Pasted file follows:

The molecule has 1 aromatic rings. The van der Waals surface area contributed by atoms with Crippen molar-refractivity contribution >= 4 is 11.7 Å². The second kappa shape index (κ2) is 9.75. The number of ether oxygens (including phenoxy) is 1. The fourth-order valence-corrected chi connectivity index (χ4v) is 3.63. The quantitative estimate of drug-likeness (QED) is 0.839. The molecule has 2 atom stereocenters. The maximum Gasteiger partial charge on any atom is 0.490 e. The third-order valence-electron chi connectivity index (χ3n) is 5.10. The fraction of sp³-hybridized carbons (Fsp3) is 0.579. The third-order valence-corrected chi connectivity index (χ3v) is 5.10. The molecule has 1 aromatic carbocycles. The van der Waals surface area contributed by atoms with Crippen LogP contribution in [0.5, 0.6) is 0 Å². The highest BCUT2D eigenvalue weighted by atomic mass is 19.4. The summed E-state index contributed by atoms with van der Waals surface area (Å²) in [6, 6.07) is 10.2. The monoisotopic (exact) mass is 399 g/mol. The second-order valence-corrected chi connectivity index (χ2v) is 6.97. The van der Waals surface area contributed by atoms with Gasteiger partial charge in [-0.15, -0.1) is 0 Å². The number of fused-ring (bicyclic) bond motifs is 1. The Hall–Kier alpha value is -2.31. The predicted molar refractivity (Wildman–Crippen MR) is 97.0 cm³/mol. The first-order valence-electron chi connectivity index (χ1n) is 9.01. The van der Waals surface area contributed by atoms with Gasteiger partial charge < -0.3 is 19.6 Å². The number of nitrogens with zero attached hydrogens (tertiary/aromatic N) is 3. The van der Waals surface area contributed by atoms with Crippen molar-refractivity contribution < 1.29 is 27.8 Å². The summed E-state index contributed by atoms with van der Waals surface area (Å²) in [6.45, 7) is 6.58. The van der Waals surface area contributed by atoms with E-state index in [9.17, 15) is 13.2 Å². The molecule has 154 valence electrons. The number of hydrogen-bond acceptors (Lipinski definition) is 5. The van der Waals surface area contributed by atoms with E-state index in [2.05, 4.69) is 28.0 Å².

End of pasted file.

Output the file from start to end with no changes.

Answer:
The molecule has 1 aromatic rings. The van der Waals surface area contributed by atoms with Crippen molar-refractivity contribution >= 4 is 11.7 Å². The second kappa shape index (κ2) is 9.75. The number of ether oxygens (including phenoxy) is 1. The fourth-order valence-corrected chi connectivity index (χ4v) is 3.63. The quantitative estimate of drug-likeness (QED) is 0.839. The molecule has 2 atom stereocenters. The maximum Gasteiger partial charge on any atom is 0.490 e. The third-order valence-electron chi connectivity index (χ3n) is 5.10. The fraction of sp³-hybridized carbons (Fsp3) is 0.579. The third-order valence-corrected chi connectivity index (χ3v) is 5.10. The molecule has 1 aromatic carbocycles. The van der Waals surface area contributed by atoms with Crippen LogP contribution in [0.5, 0.6) is 0 Å². The highest BCUT2D eigenvalue weighted by atomic mass is 19.4. The summed E-state index contributed by atoms with van der Waals surface area (Å²) in [6, 6.07) is 10.2. The monoisotopic (exact) mass is 399 g/mol. The second-order valence-corrected chi connectivity index (χ2v) is 6.97. The van der Waals surface area contributed by atoms with Gasteiger partial charge in [-0.15, -0.1) is 0 Å². The number of fused-ring (bicyclic) bond motifs is 1. The Hall–Kier alpha value is -2.31. The predicted molar refractivity (Wildman–Crippen MR) is 97.0 cm³/mol. The first-order valence-electron chi connectivity index (χ1n) is 9.01. The van der Waals surface area contributed by atoms with Gasteiger partial charge < -0.3 is 19.6 Å². The number of nitrogens with zero attached hydrogens (tertiary/aromatic N) is 3. The van der Waals surface area contributed by atoms with Crippen molar-refractivity contribution < 1.29 is 27.8 Å². The summed E-state index contributed by atoms with van der Waals surface area (Å²) in [6.45, 7) is 6.58. The van der Waals surface area contributed by atoms with E-state index in [9.17, 15) is 13.2 Å². The molecule has 154 valence electrons. The number of hydrogen-bond acceptors (Lipinski definition) is 5. The van der Waals surface area contributed by atoms with E-state index in [2.05, 4.69) is 28.0 Å².